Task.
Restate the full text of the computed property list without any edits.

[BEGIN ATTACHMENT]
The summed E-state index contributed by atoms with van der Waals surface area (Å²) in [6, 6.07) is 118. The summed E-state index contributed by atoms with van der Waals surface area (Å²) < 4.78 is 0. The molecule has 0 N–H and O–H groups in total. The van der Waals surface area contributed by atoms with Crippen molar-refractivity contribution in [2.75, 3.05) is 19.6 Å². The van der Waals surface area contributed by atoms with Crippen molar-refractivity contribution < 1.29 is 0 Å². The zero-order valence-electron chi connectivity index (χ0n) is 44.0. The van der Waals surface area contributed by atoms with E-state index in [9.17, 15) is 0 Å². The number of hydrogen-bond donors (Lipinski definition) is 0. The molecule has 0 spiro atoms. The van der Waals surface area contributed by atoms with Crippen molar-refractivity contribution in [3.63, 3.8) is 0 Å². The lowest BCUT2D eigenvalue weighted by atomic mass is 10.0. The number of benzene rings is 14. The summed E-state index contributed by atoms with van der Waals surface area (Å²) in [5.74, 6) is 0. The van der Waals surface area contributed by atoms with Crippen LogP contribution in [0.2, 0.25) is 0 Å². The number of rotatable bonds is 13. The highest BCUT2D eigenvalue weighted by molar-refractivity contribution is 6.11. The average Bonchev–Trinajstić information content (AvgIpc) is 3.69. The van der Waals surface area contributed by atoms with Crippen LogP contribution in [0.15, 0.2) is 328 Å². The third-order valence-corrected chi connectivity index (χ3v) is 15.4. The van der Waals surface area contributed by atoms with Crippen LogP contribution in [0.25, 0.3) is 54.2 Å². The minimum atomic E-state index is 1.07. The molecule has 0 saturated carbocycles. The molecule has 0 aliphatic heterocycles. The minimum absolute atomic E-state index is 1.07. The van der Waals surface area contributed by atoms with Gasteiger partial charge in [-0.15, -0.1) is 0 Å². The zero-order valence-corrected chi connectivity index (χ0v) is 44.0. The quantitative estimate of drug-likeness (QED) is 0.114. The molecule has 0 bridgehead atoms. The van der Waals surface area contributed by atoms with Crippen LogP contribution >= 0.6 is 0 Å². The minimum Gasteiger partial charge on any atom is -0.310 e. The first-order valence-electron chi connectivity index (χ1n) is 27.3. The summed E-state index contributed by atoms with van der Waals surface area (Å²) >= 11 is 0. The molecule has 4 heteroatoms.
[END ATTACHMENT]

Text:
The summed E-state index contributed by atoms with van der Waals surface area (Å²) in [6, 6.07) is 118. The summed E-state index contributed by atoms with van der Waals surface area (Å²) < 4.78 is 0. The molecule has 0 N–H and O–H groups in total. The van der Waals surface area contributed by atoms with Crippen molar-refractivity contribution in [2.75, 3.05) is 19.6 Å². The van der Waals surface area contributed by atoms with Crippen molar-refractivity contribution < 1.29 is 0 Å². The zero-order valence-electron chi connectivity index (χ0n) is 44.0. The van der Waals surface area contributed by atoms with E-state index in [9.17, 15) is 0 Å². The number of hydrogen-bond donors (Lipinski definition) is 0. The molecule has 0 spiro atoms. The van der Waals surface area contributed by atoms with Crippen molar-refractivity contribution in [3.63, 3.8) is 0 Å². The lowest BCUT2D eigenvalue weighted by atomic mass is 10.0. The number of benzene rings is 14. The summed E-state index contributed by atoms with van der Waals surface area (Å²) in [5.74, 6) is 0. The van der Waals surface area contributed by atoms with Crippen LogP contribution in [0.2, 0.25) is 0 Å². The number of rotatable bonds is 13. The highest BCUT2D eigenvalue weighted by molar-refractivity contribution is 6.11. The average Bonchev–Trinajstić information content (AvgIpc) is 3.69. The van der Waals surface area contributed by atoms with Crippen LogP contribution in [0.15, 0.2) is 328 Å². The third-order valence-corrected chi connectivity index (χ3v) is 15.4. The van der Waals surface area contributed by atoms with Crippen LogP contribution in [0.25, 0.3) is 54.2 Å². The minimum atomic E-state index is 1.07. The molecule has 0 saturated carbocycles. The molecule has 0 aliphatic heterocycles. The minimum absolute atomic E-state index is 1.07. The van der Waals surface area contributed by atoms with Gasteiger partial charge in [-0.15, -0.1) is 0 Å². The zero-order valence-corrected chi connectivity index (χ0v) is 44.0. The quantitative estimate of drug-likeness (QED) is 0.114. The molecule has 0 bridgehead atoms. The van der Waals surface area contributed by atoms with Crippen LogP contribution >= 0.6 is 0 Å². The minimum Gasteiger partial charge on any atom is -0.310 e. The first-order valence-electron chi connectivity index (χ1n) is 27.3. The summed E-state index contributed by atoms with van der Waals surface area (Å²) >= 11 is 0. The molecule has 4 heteroatoms.